BBC Media Action in Afghanistan: New Home, New Life & meeting President Karzai
BBC Media Action’s Research Manager for Afghanistan
Craig Robinson leads the Afghanistan research team based in Kabul and London for BBC Media Action, the BBC’s international development charity which uses media to improve health and help people understand their rights in developing countries.
For the past 19 years a radio soap opera has been quietly changing people’s lives in Afghanistan. Called New Home, New Life, it provides not only entertaining drama to the 4.5 million listeners who tune in each week but also the vital information that people need to improve their own lives.
So as well as your usual storylines of love and family conflict, the soap’s three episodes a week tackle subjects like mine awareness, conflict resolution and health issues, including taboo topics such as how HIV is transmitted and can be prevented.
A recording of New Home, New Life
The result is hugely popular; the show remains a household name and because of its realistic and relevant storylines is remembered as one of the few things Afghans looked forward to in the Taliban period. Initially set up by BBC Media Action, the programme is now made by an independent Afghan production company.
Last year we conducted research in six provinces in Afghanistan and learned first-hand the impact of the programme on people’s lives.
A man in the eastern province of Nangarhar, on the mountainous border between Afghanistan and Pakistan, told us, “I was not interested in going to school, but one day I was listening to New Home, New Life and in a scene, a letter had come to the village. No one could read the letter and the man was walking around to find someone. It really gave me the idea to go to school. So the next day I went and registered.”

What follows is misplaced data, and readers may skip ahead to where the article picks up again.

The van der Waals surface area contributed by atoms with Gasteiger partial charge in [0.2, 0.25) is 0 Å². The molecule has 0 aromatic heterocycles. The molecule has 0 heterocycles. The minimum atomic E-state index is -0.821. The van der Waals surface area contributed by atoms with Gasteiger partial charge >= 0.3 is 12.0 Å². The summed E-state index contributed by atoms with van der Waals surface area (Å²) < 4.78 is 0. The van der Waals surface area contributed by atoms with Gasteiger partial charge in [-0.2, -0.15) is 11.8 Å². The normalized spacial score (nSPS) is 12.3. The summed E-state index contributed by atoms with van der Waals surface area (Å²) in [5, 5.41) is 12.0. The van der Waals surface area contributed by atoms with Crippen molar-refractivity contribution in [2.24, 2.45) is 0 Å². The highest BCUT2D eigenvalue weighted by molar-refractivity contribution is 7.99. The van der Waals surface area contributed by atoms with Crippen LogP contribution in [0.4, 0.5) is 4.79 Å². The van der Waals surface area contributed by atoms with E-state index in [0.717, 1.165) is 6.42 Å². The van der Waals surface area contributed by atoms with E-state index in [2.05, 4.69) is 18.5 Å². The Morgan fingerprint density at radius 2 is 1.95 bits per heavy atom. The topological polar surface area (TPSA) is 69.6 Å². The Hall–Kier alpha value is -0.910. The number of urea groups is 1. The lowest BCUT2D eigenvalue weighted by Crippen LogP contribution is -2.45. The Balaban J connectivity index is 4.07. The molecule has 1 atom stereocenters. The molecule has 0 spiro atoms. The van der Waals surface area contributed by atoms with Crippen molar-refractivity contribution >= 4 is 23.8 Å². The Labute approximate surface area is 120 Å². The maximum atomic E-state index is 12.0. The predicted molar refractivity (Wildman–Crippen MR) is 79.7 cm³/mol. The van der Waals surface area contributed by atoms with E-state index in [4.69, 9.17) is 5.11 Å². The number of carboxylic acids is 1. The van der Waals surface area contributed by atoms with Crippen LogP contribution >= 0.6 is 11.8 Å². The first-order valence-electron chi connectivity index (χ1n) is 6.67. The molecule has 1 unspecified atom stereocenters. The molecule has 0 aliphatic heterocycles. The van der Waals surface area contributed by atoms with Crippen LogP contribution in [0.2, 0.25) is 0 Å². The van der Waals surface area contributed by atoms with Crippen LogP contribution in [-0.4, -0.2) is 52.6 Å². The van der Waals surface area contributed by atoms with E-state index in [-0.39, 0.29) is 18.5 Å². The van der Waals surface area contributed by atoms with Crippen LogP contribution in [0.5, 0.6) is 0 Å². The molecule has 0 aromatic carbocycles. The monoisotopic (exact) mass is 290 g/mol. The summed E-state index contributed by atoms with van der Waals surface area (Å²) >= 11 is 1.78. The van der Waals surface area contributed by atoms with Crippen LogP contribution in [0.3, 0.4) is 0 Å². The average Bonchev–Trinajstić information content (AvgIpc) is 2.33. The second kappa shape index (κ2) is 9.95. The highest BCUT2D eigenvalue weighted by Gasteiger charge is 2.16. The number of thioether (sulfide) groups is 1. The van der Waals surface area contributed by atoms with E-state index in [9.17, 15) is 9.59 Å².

Even more inspiringly, a number of women we interviewed credited their own education to New Home, New Life. A woman from Nangarhar told us, “The programme helped our father understand girls’ education and he allowed his daughters to go to school.”
Some of the cast & crew of New Home, New Life
New Home, New Life isn’t the only programme that BBC Media Action is supporting in Afghanistan. In December last year, politicians and other leading figures were brought face to face for the first time with people from across the country in a series of debates broadcast on TV and radio through the state broadcaster RTA and the BBC World Service.
The show is called Open Jirga – a jirga is a traditional decision-making assembly – and has provided a place for Afghans to question their leaders on issues that have ranged from security after the withdrawal of ISAF military troops in 2014 to facilities in Afghanistan’s hospitals.
One particularly memorable episode saw the studio audience faced with a surprise guest: Afghan President Hamid Karzai. Because of security concerns, his identity was only revealed just before the show started to the 70 men and women who had travelled to Kabul from all corners of the country.
And they took full advantage of the opportunity, questioning the president on corruption, his government’s record over the past decade and peace with the Taliban. The results of just this one show have been hugely encouraging.
Open Jirga with President Karzai
One person in the studio audience that night was 32-year-old Asadullah, who, during Afghanistan’s long-running conflict, lost both his legs when he was 12 and has struggled to find work to support his wife and two children. So eloquent and passionate was he in articulating the concerns of his community and the disabled in Afghanistan, that the president has made him his advisor on disability issues. Karzai also told Asadullah that he would employ a person with a disability in each government ministry to work as advisors. And when Asadullah returned home to Nangarhar, elders in his district approached him to say they would support him if he stood as a member of parliament in future elections.
Such inspiring stories are the reason why I – and my Afghan colleagues in Kabul – do what we do. We strive to listen to the voices of Afghanistan so we can not only evaluate the impact of our work but make programmes about the issues that matter most to Afghans themselves. And maybe, just maybe, we can help to make things a little better in a country that has suffered so greatly in the last 30 years.
Craig Robinson is BBC Media Action’s Research Manager for Afghanistan.
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